Aspersion and Aspersions

While translating Propp’s Historical Roots of the Wondertale, my colleague Miriam Shrager and I wondered a bit over the “sprinkling” (окропление) that comes up occasionally in fairy tales, often in the context of crossing between this world and some other, magical one (“she sprinkled the door with water”). This, so claims Propp, is a remnant of the sorts of ritual sprinkling practiced in hunter-gatherer societies, often in connection with ritual sacrifice, rites of initiation, and, later, ceremonies associated with the dead’s passage to the next world, as in Ancient Egypt. It is the same word, and the same basic concept, as when a priest sprinkles holy water during a mass or other ceremony, where the word employed is “aspersion.” So in terms of our translation, this is the word to use.

But then I wondered why aspersion in this context is obviously a good thing to have done to one, while aspersions in the plural, as in the phrase “to cast aspersions upon,” which is the only way I knew the word until discovering its use in ritual sprinkling, is only ever a bad thing to have done to one. It turns out that the word has been rather productive in a linguistic sense, at least until around the latter half of the nineteenth century, when people stopped using it except in the negative casting and plural sense.

According to the Oxford English Dictionary, one of the first attestations in English was, appropriately, a translation, from Latin by the “martyrologist” John Foxe, of Archbishop Courtney’s Actes and Monuments: “By the aspersion of the bloud of Iesus Christ” (1570). Shakespeare uses it in his early seventeenth-century Tempest rather loosely and with a positive inflection: “No sweet aspersion shall the heauens let fall To make this contract grow” (Act IV, i, 18), while Francis Bacon employs it in an (according to the OED) obsolete sense of “the sprinkling of an ingredient” in his Advancement of Learning: “Diuinity Morality and Policy, with great aspersion of all other artes.”

The verb “to asperse” appears even earlier, again in a translation from Latin, albeit via French, this one by William Caxton, of Virgil’s Aeneid (or as his 1490 text has it The boke yf Eneydos), while the place one keeps the holy liquid for aspersing has been Englished as an aspersoir (clearly via French again), an aspergillum, an aspersory, and an aspersorium, depending on who was doing the Englishing and when. The person who asperses is an aspersor, who may or may not be aspersive in his manner, engaging in his work aspersively.

How this relates to character is obviously figurative, but the routes by which it figured are not completely clear. Almost from its beginnings in English, the term had an evil twin, which explains William Barriffe’s quip, in a 1639 article on military discipline regarding the “private & frosty nips from aspersionating tongues.” This is the sense with which we are familiar, namely, “a damaging report; a charge that tarnishes the reputation; a calumny, slander, false insinuation.” But for some time still it could be singular, as Henry Fielding has it in his 1749 Tom Jones: “I defy all the World to cast a just Aspersion on my Character” (note the linkage already here to the verb “to cast,” which will make a stalwart pairing over the next several centuries), and it could be a verb, as George Elliot has it in her 1866 Felix Holt: “Has any one been aspersing your husband’s character?”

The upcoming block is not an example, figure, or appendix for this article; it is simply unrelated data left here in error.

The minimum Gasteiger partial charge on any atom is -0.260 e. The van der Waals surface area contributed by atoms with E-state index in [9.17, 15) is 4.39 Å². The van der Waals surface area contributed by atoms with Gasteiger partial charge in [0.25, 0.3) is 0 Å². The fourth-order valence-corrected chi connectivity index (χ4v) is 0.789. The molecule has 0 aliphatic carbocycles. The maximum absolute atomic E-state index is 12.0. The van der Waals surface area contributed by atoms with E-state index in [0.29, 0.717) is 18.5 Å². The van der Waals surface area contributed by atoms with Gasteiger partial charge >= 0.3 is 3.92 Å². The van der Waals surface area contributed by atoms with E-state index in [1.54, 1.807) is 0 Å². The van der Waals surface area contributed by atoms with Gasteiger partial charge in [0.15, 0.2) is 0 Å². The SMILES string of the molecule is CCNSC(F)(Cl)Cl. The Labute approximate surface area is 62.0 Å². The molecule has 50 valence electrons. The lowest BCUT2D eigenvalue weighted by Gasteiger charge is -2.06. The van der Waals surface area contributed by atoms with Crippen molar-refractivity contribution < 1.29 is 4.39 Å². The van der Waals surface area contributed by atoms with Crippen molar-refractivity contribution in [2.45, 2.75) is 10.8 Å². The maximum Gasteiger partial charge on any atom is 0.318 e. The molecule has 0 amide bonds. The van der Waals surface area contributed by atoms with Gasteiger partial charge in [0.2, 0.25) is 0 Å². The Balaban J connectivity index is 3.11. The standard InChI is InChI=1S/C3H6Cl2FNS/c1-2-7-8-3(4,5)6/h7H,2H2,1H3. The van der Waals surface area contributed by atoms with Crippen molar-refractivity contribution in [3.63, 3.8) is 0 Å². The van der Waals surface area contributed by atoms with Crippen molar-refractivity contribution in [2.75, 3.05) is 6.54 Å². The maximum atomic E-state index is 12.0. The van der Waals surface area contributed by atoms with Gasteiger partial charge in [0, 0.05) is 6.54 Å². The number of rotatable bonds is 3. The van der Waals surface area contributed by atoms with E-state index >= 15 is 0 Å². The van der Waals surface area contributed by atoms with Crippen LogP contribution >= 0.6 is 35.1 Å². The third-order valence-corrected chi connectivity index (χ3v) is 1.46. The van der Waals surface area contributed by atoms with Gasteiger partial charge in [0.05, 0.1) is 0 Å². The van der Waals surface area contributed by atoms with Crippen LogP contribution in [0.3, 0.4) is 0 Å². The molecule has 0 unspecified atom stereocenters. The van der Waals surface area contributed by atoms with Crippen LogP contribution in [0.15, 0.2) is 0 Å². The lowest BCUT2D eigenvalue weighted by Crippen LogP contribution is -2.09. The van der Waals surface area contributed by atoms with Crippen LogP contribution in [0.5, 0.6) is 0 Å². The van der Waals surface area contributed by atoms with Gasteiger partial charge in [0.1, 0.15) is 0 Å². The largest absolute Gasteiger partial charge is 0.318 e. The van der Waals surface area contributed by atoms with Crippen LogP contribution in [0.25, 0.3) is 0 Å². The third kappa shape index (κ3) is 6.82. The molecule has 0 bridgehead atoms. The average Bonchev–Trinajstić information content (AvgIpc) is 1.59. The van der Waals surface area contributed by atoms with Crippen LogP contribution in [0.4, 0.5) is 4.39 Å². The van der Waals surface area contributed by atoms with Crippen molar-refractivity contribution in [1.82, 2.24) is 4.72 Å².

I have only suspicions about the routes the figuring took, but it is hinted at in this phrase from Bacon’s already quoted Advancement of Learning: “There is to bee found besides the Theologicall sence, much aspersion of Philosophie,” which is echoed more explicitly in a 1781 article on friendship by William Cowper: “Aspersion is the babbler’s trade, To listen is to lend him aid.” Such pronouncements suggest a shared belief that to asperse is somehow to dabble (like a babbler), to dilute (as in to asperse Philosophie), or simply to avoid engaging in something seriously. Such an idea could have arisen from a sense that is implicit in the baptismal usage, where aspersion substitutes for the real thing, as when William Maskell points out in an 1849 history of Anglican rituals, “St. Peter… baptized five thousand on one day; but this must have been by aspersion.”

I wonder too about notions of impurity associated with speckling or besmirching, where something imagined as pure (e.g., a fox’s red coat) is “aspersed” with dark spots, which by extension might apply to the purity of someone’s character, as, for example, when an innocent character is aspersed with experiences, or, to make all this active, when someone, an aspersor (or, more likely in the context of this particular set of words, an aspersor’s pen — “What shall be done to thee thou aspersing Pen?” H. Hickman, 1673) has flung those little blots or spots at someone else, resulting in a visible stain. I find it intriguing that aspersion in the spiritual sense leaves no visible marks, while the plural figurative is almost invariably about having been defiled in the eyes of others.

I wonder too about the action of casting, which like the spreading of rumor or malicious gossip, can look a lot like the evil of contagion. This thought gives a completely surprising turn to William Thackeray’s 1843 observation (from his Irish sketch book): “The people, as they entered, aspersed themselves with all their might.” I suppose Propp might have agreed with this assertion.

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